- Fiona Perkocha ’21, senior capstone project, photo from Unsplash.com
It has been 15 years since Hurricane Katrina, yet the Lower Ninth Ward is still a ghost town. During my immersion trip in New Orleans, we studied the city’s systemic racism and worked to rebuild a house in the Lower Ninth Ward. I was disgusted to learn how people of color and low-income were neglected after the wake of the storm.
First, we visited the Whitney Plantation in order to learn the history of racism in New Orleans. The plantation was devastatingly informative of the horrors enslaved people faced. We immediately followed this with a visit to St. Augustine Catholic Church—the first Black Catholic church in New Orleans. It was the most upbeat and dynamic ceremony I have ever attended. The contrast between the despair of the plantation and the energy of the church represented the true resilience of the Black people in New Orleans. This experience was just another example of the vibrant culture and necessary revival of communities like the Lower Ninth Ward.
In addition, we attended the Lower Ninth Ward Museum. This historic home, full of photos and information, provided me with unique insights into this community’s perpetual struggle with natural disasters. Because of racial discriminatory housing practices, the majority of the population in the Lower Ninth Ward is Black. This neighborhood is at a greater risk for flooding because it is below sea level and next to the Mississippi River. After the 1927 flood, the government chose to break the levee on the side of the Lower Ninth Ward as they deemed it less dangerous because it was downstream. Thus, the neighborhood was flooded, while the wealthier and whiter side of New Orleans was relatively safe. Again during Hurricane Katrina, the Lower Ninth Ward was flooded, and it was the last neighborhood to be pumped dry and power returned, displacing most of that community forever.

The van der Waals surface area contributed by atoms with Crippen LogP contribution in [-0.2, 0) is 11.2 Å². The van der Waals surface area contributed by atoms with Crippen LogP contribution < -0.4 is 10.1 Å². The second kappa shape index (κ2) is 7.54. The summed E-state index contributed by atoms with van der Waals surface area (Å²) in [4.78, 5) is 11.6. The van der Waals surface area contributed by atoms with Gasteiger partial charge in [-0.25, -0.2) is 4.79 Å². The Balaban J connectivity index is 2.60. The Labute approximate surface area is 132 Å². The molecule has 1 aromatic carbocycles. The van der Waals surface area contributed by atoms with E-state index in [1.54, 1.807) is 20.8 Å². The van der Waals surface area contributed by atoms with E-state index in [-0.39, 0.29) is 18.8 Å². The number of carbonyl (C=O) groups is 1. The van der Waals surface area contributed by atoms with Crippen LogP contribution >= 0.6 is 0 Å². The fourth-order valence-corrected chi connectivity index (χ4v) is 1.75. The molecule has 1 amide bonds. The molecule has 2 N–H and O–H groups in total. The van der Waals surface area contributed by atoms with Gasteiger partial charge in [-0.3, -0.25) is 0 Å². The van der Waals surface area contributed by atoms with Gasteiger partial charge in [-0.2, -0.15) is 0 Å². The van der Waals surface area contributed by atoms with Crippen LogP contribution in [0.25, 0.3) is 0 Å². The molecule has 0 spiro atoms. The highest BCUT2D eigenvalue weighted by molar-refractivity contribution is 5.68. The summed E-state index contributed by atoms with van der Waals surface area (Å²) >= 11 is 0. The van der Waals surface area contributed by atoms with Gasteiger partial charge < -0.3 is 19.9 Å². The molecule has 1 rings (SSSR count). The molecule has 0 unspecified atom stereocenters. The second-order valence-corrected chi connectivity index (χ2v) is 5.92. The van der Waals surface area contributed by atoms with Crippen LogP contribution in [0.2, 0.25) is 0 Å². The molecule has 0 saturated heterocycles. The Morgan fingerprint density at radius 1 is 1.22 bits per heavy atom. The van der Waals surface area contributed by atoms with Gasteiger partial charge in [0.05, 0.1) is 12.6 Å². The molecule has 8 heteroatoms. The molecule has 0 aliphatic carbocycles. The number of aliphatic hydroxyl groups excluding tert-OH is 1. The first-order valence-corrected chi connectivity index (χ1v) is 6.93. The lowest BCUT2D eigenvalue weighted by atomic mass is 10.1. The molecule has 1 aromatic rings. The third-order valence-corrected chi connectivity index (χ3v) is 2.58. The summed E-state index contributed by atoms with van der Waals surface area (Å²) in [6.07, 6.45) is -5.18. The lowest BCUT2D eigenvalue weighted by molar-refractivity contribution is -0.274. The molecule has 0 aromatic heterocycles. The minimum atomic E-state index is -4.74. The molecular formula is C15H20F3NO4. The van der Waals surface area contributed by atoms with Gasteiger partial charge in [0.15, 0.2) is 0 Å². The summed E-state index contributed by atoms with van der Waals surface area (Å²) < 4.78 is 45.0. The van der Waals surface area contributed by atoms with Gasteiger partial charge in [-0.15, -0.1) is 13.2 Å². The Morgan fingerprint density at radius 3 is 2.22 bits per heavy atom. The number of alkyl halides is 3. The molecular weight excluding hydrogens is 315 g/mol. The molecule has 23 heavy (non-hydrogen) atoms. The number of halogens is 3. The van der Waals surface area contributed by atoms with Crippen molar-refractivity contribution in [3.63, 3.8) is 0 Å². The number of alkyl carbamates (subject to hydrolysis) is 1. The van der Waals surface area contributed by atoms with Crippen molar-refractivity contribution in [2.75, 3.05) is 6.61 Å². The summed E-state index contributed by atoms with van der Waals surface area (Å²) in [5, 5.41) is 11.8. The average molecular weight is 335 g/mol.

We commenced our service work in the Lower Ninth Ward by building an affordable house for teachers. Driving through the neighborhood, I saw countless empty lots which had not been touched since the hurricane. At our lot, enormous weeds suffocated the yard. There was an immense pile of splintered wood and stray house material. As we cleared out the rubble, I felt the weight of the destruction and lives lost at the very spot I stood. It was shocking to visualize the extent of the flooding and houses moving off of their foundations. And in this moment, I truly realized the extent of the nelect to this community. It took hours of throwing away debris just to see the ground. However, I was determined to help restore this one lot. It had been 15 years since Katrina, and a myriad of lots were still covered with the same amount of rubble. We need to address the racially discriminatory housing in New Orleans and around the country to prevent more unfair suffering from natural disasters.